of the anti- ligand can be noted by detecting the label.
A particularly useful assay and the assay preferred for use in the method
of this invention, is the "double determinant immunoassay" or "DDIA," a
direct assay, described by Brown et al., Clin Chem., 27:1592-1596 (1981)
and Linsley et al., Cancer Res., 46:5444-5450 (1986), both incorporated by
reference herein. In that assay, a suitable substrate is coated with a
solution of monoclonal antibody known to be reactive with a particular
antigen. For example, using the method described herein, tumor-associated
mucin antigen present in whole blood serum from a human patient suspected
of having a disease such as cancer, is digested with neuraminidase enzyme,
and reacted with immobilized antibody. A second antibody, which may be
either the same or different from the immobilized antibody, is
radiolabeled with Iodine-125 (I.sup.125), and is then added to the
substrate and the radioactivity of bound, labeled antibody is measured
using an instrument for detecting radiation, such as a gamma counter.
Alternatively, the antibody may be labeled with horseradish peroxidase
(HRP), which may be detected using a spectrophotometer to measure the
intensity of the color (yellow) which forms when the HRP reacts with its
substrate, for example ortho-phenylenediamine (OPD).
Histological procedures may also be used to evaluate antibody binding to
treated ligand using samples consisting of cells taken from a subject.
Antibody binding may be determined using HRP-conjugated antibody and a
fluorescent label on the antibody such as fluorescein isothiocyanate and
by observing the resulting fluorescent pattern as described by Linsley et
al. in Cancer Res. 46:6380-6386 (1986), incorporated by reference herein.
Immunoassays, as described above, may be used with ligand treated according
to the method described herein, to provide a procedure for selecting
anti-ligands capable of binding to the treated ligand, preferably ligand
associated with the presence of disease or infection in mammalian
subjects. For this application, ligand is treated as described herein to
make previously unexposed binding sites available. The treated ligand may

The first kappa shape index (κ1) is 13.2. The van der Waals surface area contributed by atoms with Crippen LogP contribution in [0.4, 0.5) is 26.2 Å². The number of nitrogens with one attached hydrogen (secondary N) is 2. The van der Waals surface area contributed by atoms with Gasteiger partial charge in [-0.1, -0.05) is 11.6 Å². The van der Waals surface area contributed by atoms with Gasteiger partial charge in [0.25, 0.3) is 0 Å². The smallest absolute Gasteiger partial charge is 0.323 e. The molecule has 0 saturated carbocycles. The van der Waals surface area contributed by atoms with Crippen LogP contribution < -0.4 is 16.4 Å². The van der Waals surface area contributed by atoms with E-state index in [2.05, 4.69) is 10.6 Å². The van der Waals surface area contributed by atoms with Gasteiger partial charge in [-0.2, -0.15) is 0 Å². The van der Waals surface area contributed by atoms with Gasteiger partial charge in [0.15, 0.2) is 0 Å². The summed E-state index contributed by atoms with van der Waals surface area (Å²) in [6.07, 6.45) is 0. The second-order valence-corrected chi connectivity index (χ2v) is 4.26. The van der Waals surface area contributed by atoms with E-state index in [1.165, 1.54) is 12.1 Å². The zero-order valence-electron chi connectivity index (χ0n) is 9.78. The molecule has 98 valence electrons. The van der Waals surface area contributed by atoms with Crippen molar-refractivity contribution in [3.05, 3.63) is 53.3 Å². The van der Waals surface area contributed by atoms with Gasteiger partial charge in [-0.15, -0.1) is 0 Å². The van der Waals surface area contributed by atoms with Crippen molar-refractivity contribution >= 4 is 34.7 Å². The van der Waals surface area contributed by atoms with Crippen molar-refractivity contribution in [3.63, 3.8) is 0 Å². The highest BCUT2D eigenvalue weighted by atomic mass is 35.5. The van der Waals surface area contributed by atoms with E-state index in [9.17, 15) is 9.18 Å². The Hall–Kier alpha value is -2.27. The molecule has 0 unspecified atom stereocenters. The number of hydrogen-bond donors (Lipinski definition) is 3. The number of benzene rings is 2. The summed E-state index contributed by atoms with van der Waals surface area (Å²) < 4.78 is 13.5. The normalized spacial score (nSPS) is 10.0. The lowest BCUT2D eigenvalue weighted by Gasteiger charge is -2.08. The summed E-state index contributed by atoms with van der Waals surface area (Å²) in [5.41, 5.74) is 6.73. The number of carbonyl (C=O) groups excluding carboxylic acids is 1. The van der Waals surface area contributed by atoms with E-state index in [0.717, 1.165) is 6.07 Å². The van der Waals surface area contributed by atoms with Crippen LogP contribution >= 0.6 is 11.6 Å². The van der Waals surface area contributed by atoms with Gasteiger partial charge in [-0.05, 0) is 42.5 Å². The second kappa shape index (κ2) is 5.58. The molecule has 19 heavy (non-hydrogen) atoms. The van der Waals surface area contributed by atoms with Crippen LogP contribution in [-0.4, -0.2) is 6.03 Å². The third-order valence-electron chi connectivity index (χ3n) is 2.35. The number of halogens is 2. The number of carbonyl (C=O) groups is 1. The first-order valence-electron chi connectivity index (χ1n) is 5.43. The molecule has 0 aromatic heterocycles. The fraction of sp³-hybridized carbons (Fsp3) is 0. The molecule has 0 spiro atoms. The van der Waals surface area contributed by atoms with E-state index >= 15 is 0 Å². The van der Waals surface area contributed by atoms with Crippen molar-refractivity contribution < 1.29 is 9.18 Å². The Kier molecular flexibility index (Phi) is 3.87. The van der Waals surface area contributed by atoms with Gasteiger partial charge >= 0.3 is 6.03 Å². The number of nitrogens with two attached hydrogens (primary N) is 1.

then be systematically exposed to a variety of anti-ligands, to detect
anti-ligand capable of binding to the binding sites. Thus, previously
known anti-ligands which have failed to react with untreated ligand, may
be identified and rendered useful for detection of ligand, particularly
ligand associated with disease or infection.
The method of the present invention may also be used to generate hybridomas
which may produce novel monoclonal antibodies by using treated antigen as
immunogen. Such antibodies may include those which preferentially react
with binding sites expressed on the disease or infection associated form
of the antigen. To prepare such hybridomas, the hybridization technique
described by Kohler and Milstein, Nature 256:495 (1975) is used with
modifications. A suitable host mammal, such as a mouse, is immunized with
purified antigen, for example mucin antigen derived from a tumor source,
as described in co-pending U.S. patent application Ser. No. 932,781. The
antigen is treated prior to immunization, for example by digesting with
neuraminidase enzyme. The mice are inoculated intraperitoneally with the
purified, neuraminidase-treated antigen and are subsequently boosted using
similar amounts of purified antigen, typically several days following the
last immunizing injection. Spleens are collected from the immunized hosts
a few days after the final boost, and spleen cells are isolated for
fusion. An immortalizing cell line, such as a myeloma cell line, i.e., a
cell line which can be maintained perpetually, for practical purposes, in
cell culture, and which is capable of conferring its immortal properties
on a non-transformed cell line when fused, may be used for fusion with the
spleen cells. The immortalizing cells and spleen cells are then fused and
the cells are separated from the fusion medium, and grown in a growth
medium, such as HAT medium, to eliminate unhybridized parent cells. The
resulting fused cells, or hybridomas, may be increased in number, and the